Tubi grew up in Netanya, in a moderately religiously observant home. After his army service, he traveled to the Far East for a year and a half and when he returned to Israel, enrolled in a yeshiva, Machon Meir, which promotes the religious ideal of settling the land. He lives in Yitzhar with his wife Ora and five children. The couple perform musical theater together around the country for women-only audiences. Ezri plays the guitar, while his wife sings and dances.
When asked how the people of Yitzhar feel following last Friday’s murder of the Palestinian child, allegedly carried out by Jewish terrorists, and the subsequent arrests, Tubi replies, “the mood is that our friends in Tel Aviv and these left-wingers are trying to exploit this incident to continue their incitement against settlers. For the last 20-30 years they’ve been demonizing the settlers in Judea and Samaria, who nowadays are the only group of people with any ideology left apart from making money and being famous.”
According to Tubi, liberal Israelis and foreigners rarely raise the same hue and cry when Jewish blood is spilled.
“What’s the difference between this Palestinian baby and the three-month old baby [Chaya Zissel Braun] who was killed [last October in a terror attack] in Jerusalem when a Palestinian ran her over? Why was it forgotten after a few hours? Is Jewish blood cheaper?”
He says that Route 60, the main artery through the West Bank that is shared by settlers and Palestinians, is a daily site of attacks on Israelis from Yitzhar and nearby settlements.
“There is an incident almost every day. There were Molotov cocktails two days ago. Tell me, why are we the ones armed? Why are there fences around our villages but not the Palestinian villages? They’re attacking us.”
Regarding the firebombing murder in Duma, Tubi says he resents people from Tel Aviv who “give me a superior look and demand that I apologize. They should apologize. I’m not apologizing for a lunatic who did whatever he did.”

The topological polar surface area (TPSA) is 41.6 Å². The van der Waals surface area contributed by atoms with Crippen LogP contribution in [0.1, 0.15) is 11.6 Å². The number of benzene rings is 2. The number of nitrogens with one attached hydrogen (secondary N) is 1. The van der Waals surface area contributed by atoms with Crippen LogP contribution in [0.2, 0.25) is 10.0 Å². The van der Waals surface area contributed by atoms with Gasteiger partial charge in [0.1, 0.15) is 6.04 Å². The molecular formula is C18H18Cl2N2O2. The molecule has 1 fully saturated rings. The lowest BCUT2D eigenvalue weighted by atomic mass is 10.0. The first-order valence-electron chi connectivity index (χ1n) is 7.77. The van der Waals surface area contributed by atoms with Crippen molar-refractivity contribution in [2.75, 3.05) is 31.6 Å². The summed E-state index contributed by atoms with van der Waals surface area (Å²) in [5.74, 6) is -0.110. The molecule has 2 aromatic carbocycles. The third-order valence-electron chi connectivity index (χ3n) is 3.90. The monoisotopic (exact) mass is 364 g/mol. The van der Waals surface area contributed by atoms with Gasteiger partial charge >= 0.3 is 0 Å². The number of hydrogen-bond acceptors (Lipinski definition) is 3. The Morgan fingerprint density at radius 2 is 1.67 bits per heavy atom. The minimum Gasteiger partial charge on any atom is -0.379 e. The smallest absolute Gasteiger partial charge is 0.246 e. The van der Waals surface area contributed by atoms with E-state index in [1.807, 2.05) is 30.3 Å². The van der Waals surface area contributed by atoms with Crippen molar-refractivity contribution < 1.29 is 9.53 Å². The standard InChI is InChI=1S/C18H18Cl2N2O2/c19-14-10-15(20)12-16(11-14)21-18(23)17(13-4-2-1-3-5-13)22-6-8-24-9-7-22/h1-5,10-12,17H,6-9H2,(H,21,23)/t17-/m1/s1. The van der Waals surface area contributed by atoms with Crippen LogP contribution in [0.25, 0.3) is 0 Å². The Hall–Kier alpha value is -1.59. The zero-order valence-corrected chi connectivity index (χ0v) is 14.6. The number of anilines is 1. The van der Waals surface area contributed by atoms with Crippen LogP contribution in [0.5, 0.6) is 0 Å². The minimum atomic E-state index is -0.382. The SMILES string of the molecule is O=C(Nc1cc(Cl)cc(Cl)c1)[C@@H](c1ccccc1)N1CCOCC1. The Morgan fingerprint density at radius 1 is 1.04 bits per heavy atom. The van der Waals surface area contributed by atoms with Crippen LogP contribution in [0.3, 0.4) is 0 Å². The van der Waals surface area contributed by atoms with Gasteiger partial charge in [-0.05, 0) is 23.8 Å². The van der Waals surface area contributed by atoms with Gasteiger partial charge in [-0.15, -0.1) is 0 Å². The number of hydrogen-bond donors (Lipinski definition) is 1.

A fraught ride on the bus
The bus from Yitzhar winds through several remote settlements on its way to Ariel, including Har Bracha, and Kfar Tapuah. It also gets stuck in slow-moving traffic in the bustling Palestinian town of Hawara, where some of the store signs are in Hebrew as well as Arabic. Tubi says people from Yitzhar no longer frequent those businesses.
“We don’t trust them anymore — you go inside a shop, you don’t know if the person behind you will stab you,” he says.
The passengers on the bus are mainly settlers and soldiers. At Kfar Tapuah, a banner reads” “There will be a war over construction in Judea and Samaria. Prepare yourselves for the day of battle.”
Asked if this message is as radical as it sounds, a passenger in his 20s from Har Bracha replies, “War is just a figure of speech.”
Yes, but are there people living here who are as extremist as those depicted on the nightly news, planning to topple the government?
“I’ve heard people talk like that, but it’s a minority.”
A minority of two percent or a minority of ten percent?
“Maybe ten percent.”
At Tapuah Junction, a female soldier with a ponytail gets on the armored bus, visibly relieved to be on board.
“Welcome, brave girl,” says the driver. Soldiers are not allowed to hitchhike and as a result, spend considerable time waiting at bus stops. In April 2013, Evyatar Borovsky, a resident of Yitzhar, was stabbed to death while standing at Tapuah Junction.
A few minutes after the young woman boards, 25 kilometers south, some fellow soldiers were less fortunate. On the same highway, at the Sinjil Junction, a Palestinian motorist slammed into three soldiers on patrol, seriously wounding two of them in a deliberate car-ramming terror attack.